“Never play to the gallery… but you never learn that until much later on… never work for other people…. Always remember that the reason that you initially started working was that there was something inside yourself that you’ve felt that if you could manifest it in some way you would understand more about yourself and how you coexist with the rest of society… I think it’s terribly dangerous for an artist to fulfill other people’s expectations. I think they generally produced their worst work when they do that. And the other thing I would say is that if you feel safe in the area that you’re working in you’re not working in the right area. Always go a little further into the water than you feel you’re capable of being and go a little bit out of your depth. And when you don’t feel that your feet are quite touching the bottom you’re just about in the right place to do something exciting.” David Bowie, 1997.
The most complete artist that I’ve carried through my life has been David Bowie. In the 90s David was entering middle age and instead of laying back and holding the line he came alive. He showed us all what it meant to challenge oneself, to challenge stereotypes about artists, art and culture. He changed his music. He painted. He got involved with the Art World in a big way – not only as a collector and artist, but as a publisher of Modern Painters magazine which became instrumental in presenting new artists and ideas. He was a force of nature. And David’s last act before he left us was a stunning finale – Blackstar pushed the boundaries and left us with a new challenge to be better artists – yet again.
“Now it’s subgroups and genres. It’s hip-hop. It’s girl power. It’s a communal kind of thing. It’s about a community. It’s becoming more and more about the audience, because the point of having somebody who lead the forces has disappeared because the vocabulary of rock is too well known. [That vocabulary] is a currency that is not…. It’s not devoid of meaning anymore, but it’s certainly only a conveyor of information. It’s not a conveyor of rebellion, and the internet has taken on that, as I said. So, I find that a terribly exciting area…”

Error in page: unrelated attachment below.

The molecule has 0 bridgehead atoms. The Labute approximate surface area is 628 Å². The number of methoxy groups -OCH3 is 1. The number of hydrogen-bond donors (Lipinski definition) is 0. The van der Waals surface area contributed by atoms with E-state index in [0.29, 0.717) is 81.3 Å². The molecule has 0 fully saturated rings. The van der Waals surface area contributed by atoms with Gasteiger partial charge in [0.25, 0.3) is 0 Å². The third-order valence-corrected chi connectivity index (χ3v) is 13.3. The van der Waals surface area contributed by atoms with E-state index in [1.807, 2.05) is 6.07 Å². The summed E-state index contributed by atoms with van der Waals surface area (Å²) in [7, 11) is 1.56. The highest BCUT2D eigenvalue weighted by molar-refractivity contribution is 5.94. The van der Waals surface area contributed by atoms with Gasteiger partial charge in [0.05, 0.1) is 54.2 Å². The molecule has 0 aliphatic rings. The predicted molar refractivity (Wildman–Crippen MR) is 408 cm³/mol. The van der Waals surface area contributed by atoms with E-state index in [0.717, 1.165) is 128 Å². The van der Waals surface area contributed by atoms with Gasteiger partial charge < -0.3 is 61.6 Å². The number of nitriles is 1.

“…So from my standpoint being an artist, I like to see what the new construction is between artist and audience. There is a breakdown personified by the rave culture of the last few years where the audience is at least as important as who’s playing at the rave. It’s almost as if the artist is there to accompany what the audience are doing and that feeling is very much permeating music and permeating the internet. [Until the mid 70s] we were still living under the guise of a single and absolute created society – where there were known truths and known lies and there was no duplicity or pluralism about the things that we believed in. That started to break down rapidly in the 70s [with] the idea of a duality in the way we live. There are always two, three, four, five sides to every question – the singularity disappeared. And that I believe has produced such a medium as the internet which absolutely establishes and shows us that we are living in total fragmentation…“
“…I think the potential of what the internet is going to do to society both good and bad is unimaginable. I think we are actually on the cusp of something exhilarating and terrifying… I’m talking about the actual context and the state of content is going to be so different to anything that we can really envisage at the moment. Where the interplay between the user and the provider will be so “in simpatico” it’s going to crush our ideas of what mediums are all about. It’s happening in every form. It’s happening in visual art. The breakthroughs in the early part of the century with people like Duchamp were so prescient in what they were doing and putting down. The idea that a piece of work is not finished until the audience come to it and add their own interpretation, and what the piece of art is about is the grey space in the middle. That grey space in the middle is what the 21st century is about.” David Bowie in conversation with Jeremy Paxton, 1999.